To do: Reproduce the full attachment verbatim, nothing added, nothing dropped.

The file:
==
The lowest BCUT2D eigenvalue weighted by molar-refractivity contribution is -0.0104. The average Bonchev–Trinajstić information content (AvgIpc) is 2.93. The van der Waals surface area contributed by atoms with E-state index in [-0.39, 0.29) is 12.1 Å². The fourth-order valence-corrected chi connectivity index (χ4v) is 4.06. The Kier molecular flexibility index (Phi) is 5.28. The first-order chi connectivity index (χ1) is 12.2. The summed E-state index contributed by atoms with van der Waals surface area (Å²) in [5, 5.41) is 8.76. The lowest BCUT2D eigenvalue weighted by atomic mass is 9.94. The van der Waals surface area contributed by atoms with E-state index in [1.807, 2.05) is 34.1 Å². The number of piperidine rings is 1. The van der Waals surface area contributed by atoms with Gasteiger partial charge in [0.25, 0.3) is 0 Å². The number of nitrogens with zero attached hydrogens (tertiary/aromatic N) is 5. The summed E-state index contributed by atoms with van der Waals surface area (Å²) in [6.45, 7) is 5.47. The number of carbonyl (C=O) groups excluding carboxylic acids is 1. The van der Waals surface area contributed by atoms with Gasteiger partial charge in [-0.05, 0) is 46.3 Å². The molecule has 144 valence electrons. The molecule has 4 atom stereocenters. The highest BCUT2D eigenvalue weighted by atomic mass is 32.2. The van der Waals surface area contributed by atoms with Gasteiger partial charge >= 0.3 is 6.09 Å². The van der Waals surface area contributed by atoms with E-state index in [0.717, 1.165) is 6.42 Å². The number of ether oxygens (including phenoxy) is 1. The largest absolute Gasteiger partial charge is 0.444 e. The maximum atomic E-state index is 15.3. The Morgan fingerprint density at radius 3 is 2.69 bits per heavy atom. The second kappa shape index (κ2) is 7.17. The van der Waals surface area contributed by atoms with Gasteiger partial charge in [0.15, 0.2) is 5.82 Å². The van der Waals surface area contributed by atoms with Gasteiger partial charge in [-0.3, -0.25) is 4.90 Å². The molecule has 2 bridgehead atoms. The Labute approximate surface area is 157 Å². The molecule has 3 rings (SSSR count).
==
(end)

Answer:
The lowest BCUT2D eigenvalue weighted by molar-refractivity contribution is -0.0104. The average Bonchev–Trinajstić information content (AvgIpc) is 2.93. The van der Waals surface area contributed by atoms with E-state index in [-0.39, 0.29) is 12.1 Å². The fourth-order valence-corrected chi connectivity index (χ4v) is 4.06. The Kier molecular flexibility index (Phi) is 5.28. The first-order chi connectivity index (χ1) is 12.2. The summed E-state index contributed by atoms with van der Waals surface area (Å²) in [5, 5.41) is 8.76. The lowest BCUT2D eigenvalue weighted by atomic mass is 9.94. The van der Waals surface area contributed by atoms with E-state index in [1.807, 2.05) is 34.1 Å². The number of piperidine rings is 1. The van der Waals surface area contributed by atoms with Gasteiger partial charge in [0.25, 0.3) is 0 Å². The number of nitrogens with zero attached hydrogens (tertiary/aromatic N) is 5. The summed E-state index contributed by atoms with van der Waals surface area (Å²) in [6.45, 7) is 5.47. The number of carbonyl (C=O) groups excluding carboxylic acids is 1. The van der Waals surface area contributed by atoms with Gasteiger partial charge in [-0.05, 0) is 46.3 Å². The molecule has 144 valence electrons. The molecule has 4 atom stereocenters. The highest BCUT2D eigenvalue weighted by atomic mass is 32.2. The van der Waals surface area contributed by atoms with Gasteiger partial charge >= 0.3 is 6.09 Å². The van der Waals surface area contributed by atoms with E-state index in [0.717, 1.165) is 6.42 Å². The number of ether oxygens (including phenoxy) is 1. The largest absolute Gasteiger partial charge is 0.444 e. The maximum atomic E-state index is 15.3. The Morgan fingerprint density at radius 3 is 2.69 bits per heavy atom. The second kappa shape index (κ2) is 7.17. The van der Waals surface area contributed by atoms with Gasteiger partial charge in [0.15, 0.2) is 5.82 Å². The van der Waals surface area contributed by atoms with Gasteiger partial charge in [-0.3, -0.25) is 4.90 Å². The molecule has 2 bridgehead atoms. The Labute approximate surface area is 157 Å². The molecule has 3 rings (SSSR count).